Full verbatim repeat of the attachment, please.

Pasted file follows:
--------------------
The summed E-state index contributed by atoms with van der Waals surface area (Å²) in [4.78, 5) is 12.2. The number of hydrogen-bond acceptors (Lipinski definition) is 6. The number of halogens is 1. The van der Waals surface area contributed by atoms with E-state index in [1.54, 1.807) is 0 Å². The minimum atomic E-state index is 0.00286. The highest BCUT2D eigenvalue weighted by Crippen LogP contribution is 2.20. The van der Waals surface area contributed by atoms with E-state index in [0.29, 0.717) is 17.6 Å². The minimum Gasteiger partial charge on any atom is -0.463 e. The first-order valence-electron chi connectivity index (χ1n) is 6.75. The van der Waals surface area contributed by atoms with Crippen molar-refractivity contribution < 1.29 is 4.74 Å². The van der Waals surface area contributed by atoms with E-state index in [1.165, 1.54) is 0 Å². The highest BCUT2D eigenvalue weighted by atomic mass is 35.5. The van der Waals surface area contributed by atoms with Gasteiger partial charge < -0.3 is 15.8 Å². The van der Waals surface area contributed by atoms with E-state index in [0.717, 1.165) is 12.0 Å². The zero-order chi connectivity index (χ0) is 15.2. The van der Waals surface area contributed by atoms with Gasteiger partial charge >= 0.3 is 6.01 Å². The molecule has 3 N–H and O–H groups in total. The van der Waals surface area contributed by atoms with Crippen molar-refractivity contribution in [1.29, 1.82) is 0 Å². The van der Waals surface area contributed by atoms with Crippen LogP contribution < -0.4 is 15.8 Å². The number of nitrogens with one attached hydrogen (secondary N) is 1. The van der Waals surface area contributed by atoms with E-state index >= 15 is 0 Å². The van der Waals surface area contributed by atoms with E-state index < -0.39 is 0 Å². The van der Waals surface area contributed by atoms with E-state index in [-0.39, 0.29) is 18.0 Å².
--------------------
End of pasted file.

The summed E-state index contributed by atoms with van der Waals surface area (Å²) in [4.78, 5) is 12.2. The number of hydrogen-bond acceptors (Lipinski definition) is 6. The number of halogens is 1. The van der Waals surface area contributed by atoms with E-state index in [1.54, 1.807) is 0 Å². The minimum atomic E-state index is 0.00286. The highest BCUT2D eigenvalue weighted by Crippen LogP contribution is 2.20. The van der Waals surface area contributed by atoms with E-state index in [0.29, 0.717) is 17.6 Å². The minimum Gasteiger partial charge on any atom is -0.463 e. The first-order valence-electron chi connectivity index (χ1n) is 6.75. The van der Waals surface area contributed by atoms with Crippen molar-refractivity contribution < 1.29 is 4.74 Å². The van der Waals surface area contributed by atoms with E-state index in [1.165, 1.54) is 0 Å². The highest BCUT2D eigenvalue weighted by atomic mass is 35.5. The van der Waals surface area contributed by atoms with Gasteiger partial charge < -0.3 is 15.8 Å². The van der Waals surface area contributed by atoms with E-state index in [0.717, 1.165) is 12.0 Å². The zero-order chi connectivity index (χ0) is 15.2. The van der Waals surface area contributed by atoms with Gasteiger partial charge >= 0.3 is 6.01 Å². The molecule has 3 N–H and O–H groups in total. The van der Waals surface area contributed by atoms with Crippen molar-refractivity contribution in [1.29, 1.82) is 0 Å². The van der Waals surface area contributed by atoms with Crippen LogP contribution < -0.4 is 15.8 Å². The number of nitrogens with one attached hydrogen (secondary N) is 1. The van der Waals surface area contributed by atoms with E-state index >= 15 is 0 Å². The van der Waals surface area contributed by atoms with E-state index < -0.39 is 0 Å². The van der Waals surface area contributed by atoms with E-state index in [-0.39, 0.29) is 18.0 Å².